Etheridge Knight: “My Life, the quality of which…”Posted: January 28, 2014 Filed under: English, Etheridge Knight | Tags: The Black Arts Movement: Indianapolis in the 1960s and 70s Comments Off on Etheridge Knight: “My Life, the quality of which…”
Etheridge Knight (Corinth, Mississippi, USA, 1931-1991)
“My Life, the quality of which…”
My Life, the quality of which,
from the moment my father grunted and ‘cummed’,
until now, as the sounds of my words
bruised your ears,
and can be felt,
in the one word:
– but you have to feel for it.
. . .
“A WASP Woman visits a Black Junkie in Prison”
After explanations and regulations, he
Walked warily in.
Black hair covered his chin, subscribing to
“This can not be real,” he thought, “this is a
This is a cake baked with embarrassing icing;
Likely as not, a big fat tongue in cheek!
What have I to do
With a prim and proper-blooded lady?”
Christ in deed has risen
When a Junkie in prison visits with a WASP woman.
“Hold your stupid face, man,
Learn a little grace, man; drop a notch the sacred shield.
She might have good reason,
Like: ‘I was in prison and ye visited me not,’ or—some such.
So sweep clear
Anachronistic fear, fight the fog,
And use no hot words.”
After the seating
And the greeting, they fished for a denominator,
Common or uncommon;
And could only summon up the fact that both were human.
“Be at ease, man!
Try to please, man!—the lady is as lost as you:
‘You got children, Ma’am?’” he said aloud.
The thrust broke the dam, and their lines wiggled in the water.
She offered no pills
To cure his many ills, no compact sermons, but small
And funny talk:
“My baby began to walk… simply cannot keep his room clean…”
Her chatter sparked no resurrection and truly
No shackles were shaken
But after she had taken her leave, he walked softly,
And for hours used no hot words.
. . .
Once upon a today and yesterday and nevermore there were 7 men and women all locked / up in prison cells. Now these 7 men and women were innocent of any crimes; they were in prison because their skins were black. Day after day, the prisoners paced their cells, pining for their freedom. And the non-black jailers would laugh at the prisoners and beat them with sticks and throw their food on the floor. Finally, prisoner #1 said, “I will educate myself and emulate the non-coloured people. That is the way to freedom—c’mon, you guys, and follow me.” “Hell, no,” said prisoner #2. “The only way to get free is to pray to my God and he will deliver you like he delivered Daniel from the lion’s den, so unite and follow me.” “Bullshit,” said prisoner #3. “The only way / out is thru this tunnel i’ve been quietly digging, so c’mon, and follow me.” “Unh-uh,” said prisoner #4, “that’s too risky. The only right / way is to follow all the rules and don’t make the non-coloured people angry, so c’mon brothers and sisters and unite behind me.” “Fuck you!” said prisoner #5, “The only way / out is to shoot our way out, if all of you get / together behind me.” “No,” said prisoner #6, “all of you are incorrect; you have not analyzed the political situation by my scientific method and historical meemeejeebee. All we have to do is wait long enough and the bars will bend from their own inner rot. That is the only way.” “Are all of you crazy,” cried prisoner #7. “I’ll get out by myself, by ratting on the rest of you to the non-coloured people. That is the way, that is the onlyway!” “No-no,” they all cried, “come and follow me. I have the / way, the only way to freedom.” And so they argued, and to this day they are still arguing; and to this day they are still in their prison cells, their stomachs / trembling with fear.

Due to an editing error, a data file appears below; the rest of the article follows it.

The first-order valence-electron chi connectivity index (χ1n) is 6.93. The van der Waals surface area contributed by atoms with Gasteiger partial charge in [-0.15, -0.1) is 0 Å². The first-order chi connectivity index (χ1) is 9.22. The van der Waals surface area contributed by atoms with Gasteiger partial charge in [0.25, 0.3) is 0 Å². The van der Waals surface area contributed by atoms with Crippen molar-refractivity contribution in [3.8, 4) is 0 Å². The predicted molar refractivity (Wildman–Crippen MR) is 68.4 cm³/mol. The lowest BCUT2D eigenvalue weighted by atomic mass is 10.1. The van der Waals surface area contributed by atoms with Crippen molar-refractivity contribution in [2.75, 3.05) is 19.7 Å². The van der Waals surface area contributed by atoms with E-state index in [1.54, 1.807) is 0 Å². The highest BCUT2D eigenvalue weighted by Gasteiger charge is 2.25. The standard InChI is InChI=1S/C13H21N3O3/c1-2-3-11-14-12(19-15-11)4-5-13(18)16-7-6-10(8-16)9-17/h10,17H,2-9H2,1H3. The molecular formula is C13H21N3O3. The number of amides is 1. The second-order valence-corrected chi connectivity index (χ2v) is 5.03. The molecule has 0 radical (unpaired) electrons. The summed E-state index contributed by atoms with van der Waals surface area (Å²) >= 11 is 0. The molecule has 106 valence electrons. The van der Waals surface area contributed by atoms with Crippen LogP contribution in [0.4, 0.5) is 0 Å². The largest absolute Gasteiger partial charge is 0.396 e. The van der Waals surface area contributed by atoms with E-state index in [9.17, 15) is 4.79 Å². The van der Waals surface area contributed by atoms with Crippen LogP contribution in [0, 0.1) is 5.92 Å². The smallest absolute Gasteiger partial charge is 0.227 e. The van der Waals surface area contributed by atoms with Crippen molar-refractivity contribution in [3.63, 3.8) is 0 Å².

. . .
“Feeling Fucked Up”
Lord she’s gone done left me done packed / up and split
and I with no way to make her
come back and everywhere the world is bare
bright bone white crystal sand glistens
dope death dead dying and jiving drove
her away made her take her laughter and her smiles
and her softness and her midnight sighs—
Fuck Coltrane and music and clouds drifting in the sky
fuck the sea and trees and the sky and birds
and alligators and all the animals that roam the earth
fuck marx and mao fuck fidel and nkrumah and
democracy and communism fuck smack and pot
and red ripe tomatoes fuck joseph fuck mary fuck
god jesus and all the disciples fuck fanon nixon
and malcolm fuck the revolution fuck freedom fuck
the whole muthafucking thing
all i want now is my woman back
so my soul can sing.
Etheridge Knight was many things during his life: one of seven children whose family went from Mississippi to Kentucky to Indianapolis; shoe-shine boy; poolhall habitué; medic during the Korean War; heroin addict; ex-temporaneous “toaster”; purse snatcher + 8-year prison inmate; a serious and dedicated poet. His poetry volumes included Poems from Prison (1968) and Belly Songs and Other Poems (1973).
. . . . .